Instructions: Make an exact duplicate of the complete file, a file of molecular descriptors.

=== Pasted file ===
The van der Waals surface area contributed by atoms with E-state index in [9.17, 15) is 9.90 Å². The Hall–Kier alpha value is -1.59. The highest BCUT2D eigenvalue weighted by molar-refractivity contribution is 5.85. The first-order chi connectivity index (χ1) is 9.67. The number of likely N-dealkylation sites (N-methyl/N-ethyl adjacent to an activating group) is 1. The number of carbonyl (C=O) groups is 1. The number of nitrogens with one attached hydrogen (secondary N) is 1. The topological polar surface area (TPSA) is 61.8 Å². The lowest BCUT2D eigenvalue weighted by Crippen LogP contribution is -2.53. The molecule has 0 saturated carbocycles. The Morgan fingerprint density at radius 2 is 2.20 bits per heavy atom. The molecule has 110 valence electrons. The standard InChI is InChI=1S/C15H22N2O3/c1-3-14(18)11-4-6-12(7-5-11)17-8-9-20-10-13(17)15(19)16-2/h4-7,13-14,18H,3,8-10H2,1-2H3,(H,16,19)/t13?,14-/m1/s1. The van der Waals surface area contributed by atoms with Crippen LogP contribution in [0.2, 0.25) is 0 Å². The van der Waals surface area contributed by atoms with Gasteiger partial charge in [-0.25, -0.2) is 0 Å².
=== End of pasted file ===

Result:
The van der Waals surface area contributed by atoms with E-state index in [9.17, 15) is 9.90 Å². The Hall–Kier alpha value is -1.59. The highest BCUT2D eigenvalue weighted by molar-refractivity contribution is 5.85. The first-order chi connectivity index (χ1) is 9.67. The number of likely N-dealkylation sites (N-methyl/N-ethyl adjacent to an activating group) is 1. The number of carbonyl (C=O) groups is 1. The number of nitrogens with one attached hydrogen (secondary N) is 1. The topological polar surface area (TPSA) is 61.8 Å². The lowest BCUT2D eigenvalue weighted by Crippen LogP contribution is -2.53. The molecule has 0 saturated carbocycles. The Morgan fingerprint density at radius 2 is 2.20 bits per heavy atom. The molecule has 110 valence electrons. The standard InChI is InChI=1S/C15H22N2O3/c1-3-14(18)11-4-6-12(7-5-11)17-8-9-20-10-13(17)15(19)16-2/h4-7,13-14,18H,3,8-10H2,1-2H3,(H,16,19)/t13?,14-/m1/s1. The van der Waals surface area contributed by atoms with Crippen LogP contribution in [0.2, 0.25) is 0 Å². The van der Waals surface area contributed by atoms with Gasteiger partial charge in [-0.25, -0.2) is 0 Å².